ghost orchid

Water Spider Orchid (Habenaria repens)

Part of the Florida's Native and Naturalized Orchids Website

Classification:
  Kingdom:   Plantae - Plants
    Subkingdom:   Tracheobionta - Vascular Plants
      Superdivision:   Spermatophyta - Seed plants
        Division:   Magnoliophyta - Flowering plants
          Class:   Liliopsida - Monocotyledons
            Subclass:   Liliidae - Subclass containing lily and orchid relatives
              Order:   Orchidales - Orchid order
                Family:   Orchidaceae - Orchid Family
                  Subfamily:   Orchidiodeae -
                    Tribe:   Orchideae - Orchidoids.
                      Subtribe:   Orchidinae - Orchis and related.


Distribution Map:
Distribution map for Water Spider Orchid (Habenaria repens)
Description:
Summary: Terrestrial herbs to 24 inches (61 cm) tall bearing few to many green, spidery flowers each approximately one half inch (1.2 cm) across. Triangular leaves large basally, clasping, becoming smaller as they proceed up the stem.

Common Name: Water Spider Orchid

Habitat: Terrestrial/aquatic along stream margins, pond margins, lake margins, and wet ditches.

Flowering season: January through December (peaking in June)

Images:
 
Water Spider Orchid (Habenaria repens)
Water Spider Orchid (Habenaria repens)
Water Spider Orchid (Habenaria repens)
Water Spider Orchid (Habenaria repens)
Water Spider Orchid (Habenaria repens)
Water Spider Orchid (Habenaria repens)
Water Spider Orchid (Habenaria repens)
Water Spider Orchid (Habenaria repens)
Water Spider Orchid (Habenaria repens)
Water Spider Orchid (Habenaria repens)
Water Spider Orchid (Habenaria repens) - Full flower spike
Water Spider Orchid (Habenaria repens) - Full flower spike
Water Spider Orchid (Habenaria repens) - Flower Closeup Shot
Water Spider Orchid (Habenaria repens) - Flower Closeup Shot

Description:
 

This rather common species of orchid is, nevertheless, rather difficult to find in its native environment, owing to the fact that the plant is entirely green with greenish flowers, which blends in very nicely in the wet areas that this orchid calls home. It is one of just a few terrestrial orchids in the state that could be considered a true aquatic, growing happily in standing water, as well as in the moist soils surrounding water bodies. It is often found in the same sort of environment that supports Pickerel Weed (Pontederia cordata) and Duck Potato (Sagittaria latifolia).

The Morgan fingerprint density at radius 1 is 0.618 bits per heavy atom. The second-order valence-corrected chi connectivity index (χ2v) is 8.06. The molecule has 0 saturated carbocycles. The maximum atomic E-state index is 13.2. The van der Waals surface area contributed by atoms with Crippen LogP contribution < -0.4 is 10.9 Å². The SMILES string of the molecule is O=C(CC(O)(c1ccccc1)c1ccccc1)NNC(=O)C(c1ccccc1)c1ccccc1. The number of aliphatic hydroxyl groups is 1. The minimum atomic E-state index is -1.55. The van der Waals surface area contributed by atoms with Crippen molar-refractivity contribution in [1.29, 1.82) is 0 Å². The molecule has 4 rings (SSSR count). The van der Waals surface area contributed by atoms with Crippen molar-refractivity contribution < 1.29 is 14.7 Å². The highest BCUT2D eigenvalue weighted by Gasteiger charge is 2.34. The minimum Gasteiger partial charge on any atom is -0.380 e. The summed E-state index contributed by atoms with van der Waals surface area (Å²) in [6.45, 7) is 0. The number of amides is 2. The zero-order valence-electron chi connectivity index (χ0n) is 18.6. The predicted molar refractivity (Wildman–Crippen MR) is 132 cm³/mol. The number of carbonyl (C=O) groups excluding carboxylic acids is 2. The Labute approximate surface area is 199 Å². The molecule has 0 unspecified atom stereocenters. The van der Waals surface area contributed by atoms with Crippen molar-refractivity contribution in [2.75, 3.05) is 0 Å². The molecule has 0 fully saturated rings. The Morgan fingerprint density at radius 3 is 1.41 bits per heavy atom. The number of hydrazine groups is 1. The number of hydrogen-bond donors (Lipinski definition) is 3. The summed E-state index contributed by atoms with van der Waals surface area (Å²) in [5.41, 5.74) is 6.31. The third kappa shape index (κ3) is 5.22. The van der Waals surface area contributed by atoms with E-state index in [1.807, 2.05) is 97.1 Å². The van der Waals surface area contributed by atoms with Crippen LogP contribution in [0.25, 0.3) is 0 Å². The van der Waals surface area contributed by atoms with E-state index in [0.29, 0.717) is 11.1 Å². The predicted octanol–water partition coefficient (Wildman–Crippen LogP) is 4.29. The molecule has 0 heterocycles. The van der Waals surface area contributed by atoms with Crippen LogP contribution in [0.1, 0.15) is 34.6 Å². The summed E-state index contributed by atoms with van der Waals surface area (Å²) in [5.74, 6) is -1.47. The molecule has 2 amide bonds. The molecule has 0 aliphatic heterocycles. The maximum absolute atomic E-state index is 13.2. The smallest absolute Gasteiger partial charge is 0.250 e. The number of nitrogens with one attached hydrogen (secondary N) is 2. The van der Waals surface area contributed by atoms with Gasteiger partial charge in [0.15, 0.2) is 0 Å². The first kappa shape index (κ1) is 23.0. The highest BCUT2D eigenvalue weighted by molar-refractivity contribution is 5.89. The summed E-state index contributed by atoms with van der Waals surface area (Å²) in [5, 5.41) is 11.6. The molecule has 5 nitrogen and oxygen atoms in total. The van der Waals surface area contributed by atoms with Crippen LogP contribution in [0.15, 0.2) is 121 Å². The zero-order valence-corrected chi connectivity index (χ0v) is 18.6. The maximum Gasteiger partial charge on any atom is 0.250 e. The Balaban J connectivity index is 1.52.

This species bears diminutive, spidery flowers about 1/2 to 3/4 inch (1.25 to 2 cm) across. Upon first glance, the floral structure of the flowers can be confusing--there appear to be eight floral parts, which would not follow the usual orchid plan of three sepals and three petals. Closer examination solves the puzzle: the petals are, rather unusual among orchids, deeply bilobed, with the upper lobe hugging the margin of the dorsal sepal and the lower lobe curving out and upward. The lip is deeply trilobed, with two narrow side lobes and one thicker central lobe. A spur extends down from the rear of the lip, forming a narrow nectary filled with nectar for only the last few millimeters. This forces its pollinator (a night flying moth with a long proboscis) to push its head into the column where pollinia are deposited or removed, as the case may be.

Reproducing both sexually and vegetatively via stolons, this orchid will often form dense colonies. During the evening and nighttime hours, these orchids' flowers emit a very powerful fragrance, apparently to attract night-flying moths.

Return to the Gallery of Native Orchids


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